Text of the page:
From the TUC

Which inflation measure does the Government prefer?

12 Apr 2011, by in Economics

As today’s Telegraph reports, TUC analysis demonstrates that despite CPI now being the Government’s preferred measure of inflation RPI remains its measure of choice for calculating the interest on student loans. This hypocrisy allows the Goverment to ask households to accept lower tax credit payments, faster moves into higher tax rates, reduced pensions and lower benefits while continuing to uprate payments that are due to the state by the higher RPI inflation measure. Over the long-run the Government calculate the difference is 0.87 percentage points annually: the costs for working, workless and retired households will soon start mounting up.

The Government’s justification for maintaining two inflation rates for payments and reciepts is incoherent – and is illustrated by BIS’s response to our analysis.

The Treasury have stated that CPI is the most appropriate measure to uprate benefits, tax credits, tax thresholds and pensions because: CPI is used to set inflation targets for the Bank of England; it excludes housing costs; and is a better representation of consmption patterns.

But in a reaction to our analysis from BIS, the following justification for uprating student debt interest by RPI was provided:

We use RPI rather than the CPI as it takes account of, amongst other things, changes in mortgage interest and council tax. These are typical expenses for graduates which are not included in calculation of the CPI.The RPI is a widely recognised measure of inflation, and is commonly used in uprating of maintenance payments and housing rents.

So, because graduates have housing costs and pay council tax they should pay higher interest on their student loan repayments. The logic in this statement isn’t completely clear – loan repayments will cost graduates more, so justifying higher repayments by noting that graduates also pay for housing and council tax seems a little odd. Surely a fairer comparison would be the rate by which graduates’ incomes will rise? And with tax credit and tax thresholds tied to CPI, and earnings currently rising far below both the CPI and RPI measures of inflation, it seems likely that RPI is not going to be a good indicator of graduate earning growth for some time to come.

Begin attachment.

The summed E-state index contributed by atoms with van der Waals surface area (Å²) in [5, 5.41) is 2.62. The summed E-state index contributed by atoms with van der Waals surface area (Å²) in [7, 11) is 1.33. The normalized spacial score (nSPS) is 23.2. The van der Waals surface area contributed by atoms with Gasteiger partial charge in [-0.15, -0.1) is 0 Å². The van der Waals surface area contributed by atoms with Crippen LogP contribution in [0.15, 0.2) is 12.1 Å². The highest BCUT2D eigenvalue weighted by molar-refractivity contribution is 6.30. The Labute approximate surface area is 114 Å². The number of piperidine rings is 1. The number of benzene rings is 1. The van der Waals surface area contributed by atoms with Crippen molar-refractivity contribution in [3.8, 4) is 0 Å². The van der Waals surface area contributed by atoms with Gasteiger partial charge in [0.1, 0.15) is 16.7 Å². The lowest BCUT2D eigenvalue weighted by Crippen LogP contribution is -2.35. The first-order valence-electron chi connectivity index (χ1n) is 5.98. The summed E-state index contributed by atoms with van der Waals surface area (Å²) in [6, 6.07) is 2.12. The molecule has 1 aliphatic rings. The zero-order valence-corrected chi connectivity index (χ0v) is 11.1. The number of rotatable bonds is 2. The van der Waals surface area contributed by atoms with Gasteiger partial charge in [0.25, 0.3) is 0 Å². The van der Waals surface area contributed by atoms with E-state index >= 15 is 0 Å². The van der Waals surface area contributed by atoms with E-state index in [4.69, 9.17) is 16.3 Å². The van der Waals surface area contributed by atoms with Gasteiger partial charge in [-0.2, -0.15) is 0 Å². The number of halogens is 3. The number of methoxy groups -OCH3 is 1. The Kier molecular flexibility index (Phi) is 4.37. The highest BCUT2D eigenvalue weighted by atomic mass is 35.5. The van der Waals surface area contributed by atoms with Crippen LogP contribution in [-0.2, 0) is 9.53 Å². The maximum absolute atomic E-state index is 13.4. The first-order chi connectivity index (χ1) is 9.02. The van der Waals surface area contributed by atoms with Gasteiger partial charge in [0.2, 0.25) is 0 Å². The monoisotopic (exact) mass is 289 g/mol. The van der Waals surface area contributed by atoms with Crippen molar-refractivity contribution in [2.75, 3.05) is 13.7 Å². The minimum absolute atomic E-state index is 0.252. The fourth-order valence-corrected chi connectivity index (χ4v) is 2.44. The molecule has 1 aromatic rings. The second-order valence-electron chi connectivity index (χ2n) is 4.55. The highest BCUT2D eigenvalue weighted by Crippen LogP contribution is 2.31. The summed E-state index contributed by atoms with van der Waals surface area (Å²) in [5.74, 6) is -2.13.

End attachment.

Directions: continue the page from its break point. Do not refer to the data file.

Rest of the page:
The BIS statement also raises a far larger question: why, if RPI is a superior measure as a result of the inclusion of housing costs, it isn’t being used as a means to uprate payments made to those who pay for housing: why are tax credits, benefits and pensions all now CPI linked? Why, in particular, is Housing Benefit now to be uprated by CPI? Why are more people moving into higher tax bands more quickly (as a result of CPI linked tax thresholds) when the same people also pay for accomodation costs which are only considered by the RPI measure? The TUC has set these arguments out many times before – today’s BIS statement suggests that at least parts of the Government agree with us.

The hypocrisy of the Govermment’s position on uprating is now completely clear – all payments it makes will be reduced and payments it recieves will continue to rise at a higher rate.  As today’s comment makes clearer than ever, there is no real justification for this – the CPI link is simply a stealth cut for households across the UK.

3 Responses to Which inflation measure does the Government prefer?

  1. Hindle-a
    Apr 12th 2011, 12:49 pm

    The uprating of benefits by CPI and RPI is a “slow burner” which over time will have a highly significant to the “vulnerable” people this disingenuous Government has the gall to say it is protecting which many people do not realise they have done or is a mere technicality -shameful.

  2. Nigel Stanley

    Nigel Stanley
    Apr 12th 2011, 1:25 pm

    The Department of Transport also use RPI for setting the ceiling on rail fare increases.

  3. Bryn Davies
    Apr 15th 2011, 3:33 pm

    There are other ideas about what difference we can expect between the CPI and the RPI. The Office for Budget Responsibility suggests in its report “Economic and fiscal outlook – March 2011” that it expects what it describes as “the wedge between CPI and RPI inflation” to be around 1.2 percentage points a year in the long run. The Treasury on the other hand, its report on the consultation on the discount rate to use to value public service pension benefits, says that it expects the difference to be 0.75 percentage points. Other figures have been produced by various firms of consulting actuaries.